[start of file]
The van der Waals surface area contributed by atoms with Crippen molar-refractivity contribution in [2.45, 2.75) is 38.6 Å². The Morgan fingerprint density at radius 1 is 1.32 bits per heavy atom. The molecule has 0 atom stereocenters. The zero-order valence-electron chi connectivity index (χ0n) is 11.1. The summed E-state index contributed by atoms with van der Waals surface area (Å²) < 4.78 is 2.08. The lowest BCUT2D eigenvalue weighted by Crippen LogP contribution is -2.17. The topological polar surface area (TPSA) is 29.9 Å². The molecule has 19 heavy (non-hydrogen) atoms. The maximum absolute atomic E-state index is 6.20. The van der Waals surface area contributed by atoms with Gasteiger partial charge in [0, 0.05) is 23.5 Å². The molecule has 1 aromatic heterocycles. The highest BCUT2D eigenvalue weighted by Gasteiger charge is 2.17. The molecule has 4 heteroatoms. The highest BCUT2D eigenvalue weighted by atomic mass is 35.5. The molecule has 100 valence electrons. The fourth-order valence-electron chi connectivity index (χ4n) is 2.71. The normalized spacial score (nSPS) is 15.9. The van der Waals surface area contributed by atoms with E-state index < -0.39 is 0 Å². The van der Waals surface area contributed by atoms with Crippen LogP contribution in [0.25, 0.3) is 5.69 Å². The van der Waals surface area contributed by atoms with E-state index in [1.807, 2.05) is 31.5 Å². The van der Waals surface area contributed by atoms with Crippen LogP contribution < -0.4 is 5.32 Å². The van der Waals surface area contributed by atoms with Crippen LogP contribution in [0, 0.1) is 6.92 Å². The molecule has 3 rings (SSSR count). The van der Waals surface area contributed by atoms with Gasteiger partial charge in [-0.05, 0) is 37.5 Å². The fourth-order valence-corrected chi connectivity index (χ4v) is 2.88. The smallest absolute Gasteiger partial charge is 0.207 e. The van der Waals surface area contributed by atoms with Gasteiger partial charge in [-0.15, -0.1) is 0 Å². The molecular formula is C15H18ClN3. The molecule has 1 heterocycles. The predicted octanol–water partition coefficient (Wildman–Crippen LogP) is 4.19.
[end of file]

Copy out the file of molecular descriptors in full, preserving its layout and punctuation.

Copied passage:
The van der Waals surface area contributed by atoms with Crippen molar-refractivity contribution in [2.45, 2.75) is 38.6 Å². The Morgan fingerprint density at radius 1 is 1.32 bits per heavy atom. The molecule has 0 atom stereocenters. The zero-order valence-electron chi connectivity index (χ0n) is 11.1. The summed E-state index contributed by atoms with van der Waals surface area (Å²) < 4.78 is 2.08. The lowest BCUT2D eigenvalue weighted by Crippen LogP contribution is -2.17. The topological polar surface area (TPSA) is 29.9 Å². The molecule has 19 heavy (non-hydrogen) atoms. The maximum absolute atomic E-state index is 6.20. The van der Waals surface area contributed by atoms with Gasteiger partial charge in [0, 0.05) is 23.5 Å². The molecule has 1 aromatic heterocycles. The highest BCUT2D eigenvalue weighted by Gasteiger charge is 2.17. The molecule has 4 heteroatoms. The highest BCUT2D eigenvalue weighted by atomic mass is 35.5. The molecule has 100 valence electrons. The fourth-order valence-electron chi connectivity index (χ4n) is 2.71. The normalized spacial score (nSPS) is 15.9. The van der Waals surface area contributed by atoms with E-state index < -0.39 is 0 Å². The van der Waals surface area contributed by atoms with Crippen LogP contribution in [0.25, 0.3) is 5.69 Å². The van der Waals surface area contributed by atoms with E-state index in [1.807, 2.05) is 31.5 Å². The van der Waals surface area contributed by atoms with Crippen LogP contribution < -0.4 is 5.32 Å². The van der Waals surface area contributed by atoms with Crippen LogP contribution in [0, 0.1) is 6.92 Å². The molecule has 3 rings (SSSR count). The van der Waals surface area contributed by atoms with Gasteiger partial charge in [-0.05, 0) is 37.5 Å². The fourth-order valence-corrected chi connectivity index (χ4v) is 2.88. The smallest absolute Gasteiger partial charge is 0.207 e. The van der Waals surface area contributed by atoms with Gasteiger partial charge in [-0.15, -0.1) is 0 Å². The molecular formula is C15H18ClN3. The molecule has 1 heterocycles. The predicted octanol–water partition coefficient (Wildman–Crippen LogP) is 4.19.